The book deals with the thoughts and psychological transformations of Doctor Fridolin over a two-day period after his wife confesses having had sexual fantasies involving another man. In this short time, he meets many people who give clues to the world Schnitzler creates. This culminates in the masquerade ball, a wondrous event of masked individualism, sex, and danger for Fridolin as the outsider. It was first published in installments in the magazine Die Dame between December and March The first book edition appeared in in S.
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Preview — Dream Story by Arthur Schnitzler. Dream Story by Arthur Schnitzler ,. Davies Translator. Frederic Raphael Introduction.
This wonderful translation of Dream Story will allow a fresh generation of readers to enjoy this beautiful, heartless and baffling novella. Dream Story tells how through a simple sexual admission a husband and wife are driven apart into rival worlds of erotic intrigue and revenge. Get A Copy. Paperback , Penguin Twentieth-Century Classics , 99 pages. Published July 1st by Penguin Classics first published More Details Original Title.
Vienna Austria. Other Editions Friend Reviews. To see what your friends thought of this book, please sign up. To ask other readers questions about Dream Story , please sign up. Lists with This Book. Community Reviews. Showing Average rating 3. Rating details. More filters. Sort order. Start your review of Dream Story. Oct 08, Jeffrey Keeten rated it really liked it Shelves: erotica. Only as sure as I am that the reality of one night, let alone that of a whole lifetime, can ever be the whole truth.
Fridolin also confesses that he had desired a young woman on the beach. It seems fairly harmless after all. We continue to notice attractive people and continue to be titillated by charming and intelligent ones, as well. It could be a ruggedly handsome waiter in a restaurant or a pretty pearl wearing bartender or a French beret wearing poet or a saucy librarian with libidinous thoughts.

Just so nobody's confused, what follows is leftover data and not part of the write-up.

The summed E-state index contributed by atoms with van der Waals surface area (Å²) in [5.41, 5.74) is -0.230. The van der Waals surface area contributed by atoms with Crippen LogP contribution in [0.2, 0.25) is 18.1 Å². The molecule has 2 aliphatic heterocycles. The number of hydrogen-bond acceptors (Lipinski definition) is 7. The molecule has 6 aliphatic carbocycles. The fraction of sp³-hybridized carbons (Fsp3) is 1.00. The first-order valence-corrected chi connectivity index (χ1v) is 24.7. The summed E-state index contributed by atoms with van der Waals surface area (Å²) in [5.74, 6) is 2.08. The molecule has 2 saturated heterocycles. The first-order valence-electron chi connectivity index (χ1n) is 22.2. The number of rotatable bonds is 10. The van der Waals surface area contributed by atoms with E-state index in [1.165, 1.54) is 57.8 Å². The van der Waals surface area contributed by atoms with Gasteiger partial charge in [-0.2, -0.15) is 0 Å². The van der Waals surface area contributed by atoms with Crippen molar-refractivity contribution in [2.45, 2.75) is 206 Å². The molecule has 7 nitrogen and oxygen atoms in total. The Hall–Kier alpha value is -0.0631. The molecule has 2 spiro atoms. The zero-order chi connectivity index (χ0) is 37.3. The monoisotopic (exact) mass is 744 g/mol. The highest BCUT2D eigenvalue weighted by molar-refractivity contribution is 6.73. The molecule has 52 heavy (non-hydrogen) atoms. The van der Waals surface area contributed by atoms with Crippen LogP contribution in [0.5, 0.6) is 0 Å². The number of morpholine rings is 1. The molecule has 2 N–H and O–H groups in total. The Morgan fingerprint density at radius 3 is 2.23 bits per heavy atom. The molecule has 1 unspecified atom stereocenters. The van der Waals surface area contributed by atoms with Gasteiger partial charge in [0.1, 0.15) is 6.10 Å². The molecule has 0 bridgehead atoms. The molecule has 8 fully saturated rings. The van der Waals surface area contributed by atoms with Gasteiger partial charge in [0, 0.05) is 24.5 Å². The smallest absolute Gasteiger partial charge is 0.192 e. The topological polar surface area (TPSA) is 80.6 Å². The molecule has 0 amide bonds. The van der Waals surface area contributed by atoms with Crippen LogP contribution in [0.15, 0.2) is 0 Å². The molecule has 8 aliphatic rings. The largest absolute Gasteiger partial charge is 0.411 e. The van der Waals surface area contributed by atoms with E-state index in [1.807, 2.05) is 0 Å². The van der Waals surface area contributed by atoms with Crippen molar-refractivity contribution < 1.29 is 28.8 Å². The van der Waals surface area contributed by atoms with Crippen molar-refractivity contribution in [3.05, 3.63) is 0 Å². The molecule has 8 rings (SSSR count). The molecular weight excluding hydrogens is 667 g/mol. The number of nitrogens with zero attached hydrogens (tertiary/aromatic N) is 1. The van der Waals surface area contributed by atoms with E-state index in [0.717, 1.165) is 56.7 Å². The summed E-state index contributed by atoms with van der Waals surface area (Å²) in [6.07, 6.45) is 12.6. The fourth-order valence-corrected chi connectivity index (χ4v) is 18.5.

There are a host of emotions that are involved with noticing that our spouse is interested in some other person. If it is one sided, it can just be amusing or mildly annoying. If the interest is reciprocated, then it can unleash a torrent of reactions from fear to pride to jealousy to finding your spouse that much more alluring because someone else recognized those qualities that you may have started to take for granted.
Flirtations or mild crushes, in most cases, just adds a bit of spice to life. For Fridolin, this confession of his wife, even though his confession is very similar, unmoors him. It is as if the possibilities of his life are suddenly opening up to him, and women whom he met every day suddenly take on the glow of possibility.
Soon after the dream confessions, Fridolin, who is a doctor,, is called out to a client in dire health. Unfortunately, his trip is for naught as the man has passed when he arrives. By the end of the night, he has met a series of women, all women who are interested in sleeping with him and all whom he would like to sleep with.
In thinking about which he would prefer, he canot decide. Or to the little trollop in the Buchfeldgasse? Or to Marianne, the daughter of the dead Court Counsellor? He stretched out and touched the veil covering her head, as though intended to remove it. He was never supposed to meet this woman with the burning red lips. He is supposed to be home with his wife and daughter.